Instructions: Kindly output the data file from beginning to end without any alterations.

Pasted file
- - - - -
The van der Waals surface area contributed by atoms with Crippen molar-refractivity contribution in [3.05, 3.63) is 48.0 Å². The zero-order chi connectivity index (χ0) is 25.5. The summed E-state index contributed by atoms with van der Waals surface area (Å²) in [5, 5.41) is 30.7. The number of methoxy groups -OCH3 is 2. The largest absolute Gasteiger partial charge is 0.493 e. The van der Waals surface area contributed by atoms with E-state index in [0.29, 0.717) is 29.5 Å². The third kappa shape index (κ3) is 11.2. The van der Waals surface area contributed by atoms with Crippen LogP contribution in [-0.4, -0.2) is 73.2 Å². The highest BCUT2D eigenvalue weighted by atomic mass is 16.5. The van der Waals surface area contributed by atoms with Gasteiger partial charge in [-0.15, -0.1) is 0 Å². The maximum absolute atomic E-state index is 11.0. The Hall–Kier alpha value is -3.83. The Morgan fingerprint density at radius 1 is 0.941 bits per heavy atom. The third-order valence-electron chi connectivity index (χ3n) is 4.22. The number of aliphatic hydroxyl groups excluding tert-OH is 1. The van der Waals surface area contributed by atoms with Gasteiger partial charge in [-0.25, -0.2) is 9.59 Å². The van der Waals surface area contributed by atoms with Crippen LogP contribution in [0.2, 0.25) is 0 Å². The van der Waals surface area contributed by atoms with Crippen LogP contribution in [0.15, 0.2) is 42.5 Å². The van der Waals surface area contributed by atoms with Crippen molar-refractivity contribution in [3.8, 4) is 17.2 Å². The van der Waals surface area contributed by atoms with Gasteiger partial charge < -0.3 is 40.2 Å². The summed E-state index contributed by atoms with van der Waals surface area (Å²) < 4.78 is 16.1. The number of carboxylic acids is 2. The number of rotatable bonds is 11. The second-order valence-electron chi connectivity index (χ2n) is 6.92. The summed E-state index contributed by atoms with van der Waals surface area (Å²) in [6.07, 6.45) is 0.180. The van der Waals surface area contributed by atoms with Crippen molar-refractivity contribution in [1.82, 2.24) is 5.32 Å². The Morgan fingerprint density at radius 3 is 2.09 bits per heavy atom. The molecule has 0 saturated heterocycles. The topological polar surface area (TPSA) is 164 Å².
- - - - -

The van der Waals surface area contributed by atoms with Crippen molar-refractivity contribution in [3.05, 3.63) is 48.0 Å². The zero-order chi connectivity index (χ0) is 25.5. The summed E-state index contributed by atoms with van der Waals surface area (Å²) in [5, 5.41) is 30.7. The number of methoxy groups -OCH3 is 2. The largest absolute Gasteiger partial charge is 0.493 e. The van der Waals surface area contributed by atoms with E-state index in [0.29, 0.717) is 29.5 Å². The third kappa shape index (κ3) is 11.2. The van der Waals surface area contributed by atoms with Crippen LogP contribution in [-0.4, -0.2) is 73.2 Å². The highest BCUT2D eigenvalue weighted by atomic mass is 16.5. The van der Waals surface area contributed by atoms with Gasteiger partial charge in [-0.15, -0.1) is 0 Å². The maximum absolute atomic E-state index is 11.0. The Hall–Kier alpha value is -3.83. The Morgan fingerprint density at radius 1 is 0.941 bits per heavy atom. The third-order valence-electron chi connectivity index (χ3n) is 4.22. The number of aliphatic hydroxyl groups excluding tert-OH is 1. The van der Waals surface area contributed by atoms with Gasteiger partial charge in [-0.25, -0.2) is 9.59 Å². The van der Waals surface area contributed by atoms with Crippen LogP contribution in [0.2, 0.25) is 0 Å². The van der Waals surface area contributed by atoms with Crippen LogP contribution in [0.15, 0.2) is 42.5 Å². The van der Waals surface area contributed by atoms with Crippen molar-refractivity contribution in [3.8, 4) is 17.2 Å². The van der Waals surface area contributed by atoms with Gasteiger partial charge < -0.3 is 40.2 Å². The summed E-state index contributed by atoms with van der Waals surface area (Å²) < 4.78 is 16.1. The number of carboxylic acids is 2. The number of rotatable bonds is 11. The second-order valence-electron chi connectivity index (χ2n) is 6.92. The summed E-state index contributed by atoms with van der Waals surface area (Å²) in [6.07, 6.45) is 0.180. The van der Waals surface area contributed by atoms with Crippen molar-refractivity contribution in [1.82, 2.24) is 5.32 Å². The Morgan fingerprint density at radius 3 is 2.09 bits per heavy atom. The molecule has 0 saturated heterocycles. The topological polar surface area (TPSA) is 164 Å².